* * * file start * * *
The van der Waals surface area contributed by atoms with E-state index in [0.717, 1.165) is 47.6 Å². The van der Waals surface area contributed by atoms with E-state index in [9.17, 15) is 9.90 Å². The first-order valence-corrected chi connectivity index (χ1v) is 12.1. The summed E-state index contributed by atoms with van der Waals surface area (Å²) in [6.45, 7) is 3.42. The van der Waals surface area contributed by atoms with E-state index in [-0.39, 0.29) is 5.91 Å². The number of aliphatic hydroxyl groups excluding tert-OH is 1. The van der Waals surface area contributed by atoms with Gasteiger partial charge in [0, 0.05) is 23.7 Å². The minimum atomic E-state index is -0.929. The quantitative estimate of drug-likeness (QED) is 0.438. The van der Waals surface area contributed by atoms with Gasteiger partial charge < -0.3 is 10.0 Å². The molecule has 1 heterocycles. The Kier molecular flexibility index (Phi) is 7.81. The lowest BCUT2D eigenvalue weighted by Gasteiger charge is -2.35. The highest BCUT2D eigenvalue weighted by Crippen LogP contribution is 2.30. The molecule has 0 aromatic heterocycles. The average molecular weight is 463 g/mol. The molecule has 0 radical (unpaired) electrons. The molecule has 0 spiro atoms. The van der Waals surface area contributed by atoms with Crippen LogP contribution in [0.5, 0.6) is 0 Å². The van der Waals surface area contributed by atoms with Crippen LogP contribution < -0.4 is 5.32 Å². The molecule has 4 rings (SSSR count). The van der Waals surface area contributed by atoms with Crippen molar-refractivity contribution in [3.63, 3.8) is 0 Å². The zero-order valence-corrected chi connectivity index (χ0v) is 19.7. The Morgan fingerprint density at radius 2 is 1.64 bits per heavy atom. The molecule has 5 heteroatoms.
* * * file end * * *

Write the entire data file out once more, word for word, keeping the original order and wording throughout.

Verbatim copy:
The van der Waals surface area contributed by atoms with E-state index in [0.717, 1.165) is 47.6 Å². The van der Waals surface area contributed by atoms with E-state index in [9.17, 15) is 9.90 Å². The first-order valence-corrected chi connectivity index (χ1v) is 12.1. The summed E-state index contributed by atoms with van der Waals surface area (Å²) in [6.45, 7) is 3.42. The van der Waals surface area contributed by atoms with E-state index in [-0.39, 0.29) is 5.91 Å². The number of aliphatic hydroxyl groups excluding tert-OH is 1. The van der Waals surface area contributed by atoms with Gasteiger partial charge in [0, 0.05) is 23.7 Å². The minimum atomic E-state index is -0.929. The quantitative estimate of drug-likeness (QED) is 0.438. The van der Waals surface area contributed by atoms with Gasteiger partial charge < -0.3 is 10.0 Å². The molecule has 1 heterocycles. The Kier molecular flexibility index (Phi) is 7.81. The lowest BCUT2D eigenvalue weighted by Gasteiger charge is -2.35. The highest BCUT2D eigenvalue weighted by Crippen LogP contribution is 2.30. The molecule has 0 aromatic heterocycles. The average molecular weight is 463 g/mol. The molecule has 0 radical (unpaired) electrons. The molecule has 0 spiro atoms. The van der Waals surface area contributed by atoms with Crippen LogP contribution in [0.5, 0.6) is 0 Å². The van der Waals surface area contributed by atoms with Crippen LogP contribution < -0.4 is 5.32 Å². The molecule has 4 rings (SSSR count). The van der Waals surface area contributed by atoms with Crippen molar-refractivity contribution in [3.63, 3.8) is 0 Å². The zero-order valence-corrected chi connectivity index (χ0v) is 19.7. The Morgan fingerprint density at radius 2 is 1.64 bits per heavy atom. The molecule has 5 heteroatoms.